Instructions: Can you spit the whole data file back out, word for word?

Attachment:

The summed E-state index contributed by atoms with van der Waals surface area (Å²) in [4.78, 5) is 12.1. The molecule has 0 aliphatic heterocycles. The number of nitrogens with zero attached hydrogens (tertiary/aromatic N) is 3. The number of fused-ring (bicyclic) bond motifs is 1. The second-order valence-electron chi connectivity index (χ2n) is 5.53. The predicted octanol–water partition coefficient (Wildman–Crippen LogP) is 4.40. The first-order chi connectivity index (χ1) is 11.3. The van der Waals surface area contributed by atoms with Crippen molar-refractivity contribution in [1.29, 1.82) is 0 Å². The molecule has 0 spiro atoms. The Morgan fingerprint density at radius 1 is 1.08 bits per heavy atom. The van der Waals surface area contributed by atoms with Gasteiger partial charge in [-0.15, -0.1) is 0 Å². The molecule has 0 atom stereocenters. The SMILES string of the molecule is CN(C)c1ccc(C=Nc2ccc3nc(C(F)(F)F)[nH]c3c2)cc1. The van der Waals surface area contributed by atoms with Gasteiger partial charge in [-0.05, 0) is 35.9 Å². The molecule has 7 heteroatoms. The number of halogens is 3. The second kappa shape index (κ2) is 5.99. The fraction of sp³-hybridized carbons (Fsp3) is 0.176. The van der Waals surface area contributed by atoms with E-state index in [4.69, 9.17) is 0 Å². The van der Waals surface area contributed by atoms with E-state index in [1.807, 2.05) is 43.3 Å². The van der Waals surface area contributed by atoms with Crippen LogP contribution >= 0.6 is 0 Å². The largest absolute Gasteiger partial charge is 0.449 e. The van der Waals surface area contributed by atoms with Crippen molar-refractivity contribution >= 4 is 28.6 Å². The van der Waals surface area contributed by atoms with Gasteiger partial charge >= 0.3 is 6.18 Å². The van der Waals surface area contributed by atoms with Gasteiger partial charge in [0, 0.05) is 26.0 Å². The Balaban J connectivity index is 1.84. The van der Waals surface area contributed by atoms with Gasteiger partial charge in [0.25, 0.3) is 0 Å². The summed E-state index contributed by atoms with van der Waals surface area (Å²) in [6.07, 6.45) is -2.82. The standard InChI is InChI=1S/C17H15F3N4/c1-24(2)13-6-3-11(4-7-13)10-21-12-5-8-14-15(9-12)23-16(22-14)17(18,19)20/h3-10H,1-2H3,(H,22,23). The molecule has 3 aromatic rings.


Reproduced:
The summed E-state index contributed by atoms with van der Waals surface area (Å²) in [4.78, 5) is 12.1. The molecule has 0 aliphatic heterocycles. The number of nitrogens with zero attached hydrogens (tertiary/aromatic N) is 3. The number of fused-ring (bicyclic) bond motifs is 1. The second-order valence-electron chi connectivity index (χ2n) is 5.53. The predicted octanol–water partition coefficient (Wildman–Crippen LogP) is 4.40. The first-order chi connectivity index (χ1) is 11.3. The van der Waals surface area contributed by atoms with Crippen molar-refractivity contribution in [1.29, 1.82) is 0 Å². The molecule has 0 spiro atoms. The Morgan fingerprint density at radius 1 is 1.08 bits per heavy atom. The van der Waals surface area contributed by atoms with Gasteiger partial charge in [-0.15, -0.1) is 0 Å². The molecule has 0 atom stereocenters. The SMILES string of the molecule is CN(C)c1ccc(C=Nc2ccc3nc(C(F)(F)F)[nH]c3c2)cc1. The van der Waals surface area contributed by atoms with Gasteiger partial charge in [-0.05, 0) is 35.9 Å². The molecule has 7 heteroatoms. The number of halogens is 3. The second kappa shape index (κ2) is 5.99. The fraction of sp³-hybridized carbons (Fsp3) is 0.176. The van der Waals surface area contributed by atoms with E-state index in [4.69, 9.17) is 0 Å². The van der Waals surface area contributed by atoms with E-state index in [1.807, 2.05) is 43.3 Å². The van der Waals surface area contributed by atoms with Crippen LogP contribution >= 0.6 is 0 Å². The largest absolute Gasteiger partial charge is 0.449 e. The van der Waals surface area contributed by atoms with Crippen molar-refractivity contribution >= 4 is 28.6 Å². The van der Waals surface area contributed by atoms with Gasteiger partial charge >= 0.3 is 6.18 Å². The van der Waals surface area contributed by atoms with Gasteiger partial charge in [0, 0.05) is 26.0 Å². The Balaban J connectivity index is 1.84. The van der Waals surface area contributed by atoms with Gasteiger partial charge in [0.25, 0.3) is 0 Å². The summed E-state index contributed by atoms with van der Waals surface area (Å²) in [6.07, 6.45) is -2.82. The standard InChI is InChI=1S/C17H15F3N4/c1-24(2)13-6-3-11(4-7-13)10-21-12-5-8-14-15(9-12)23-16(22-14)17(18,19)20/h3-10H,1-2H3,(H,22,23). The molecule has 3 aromatic rings.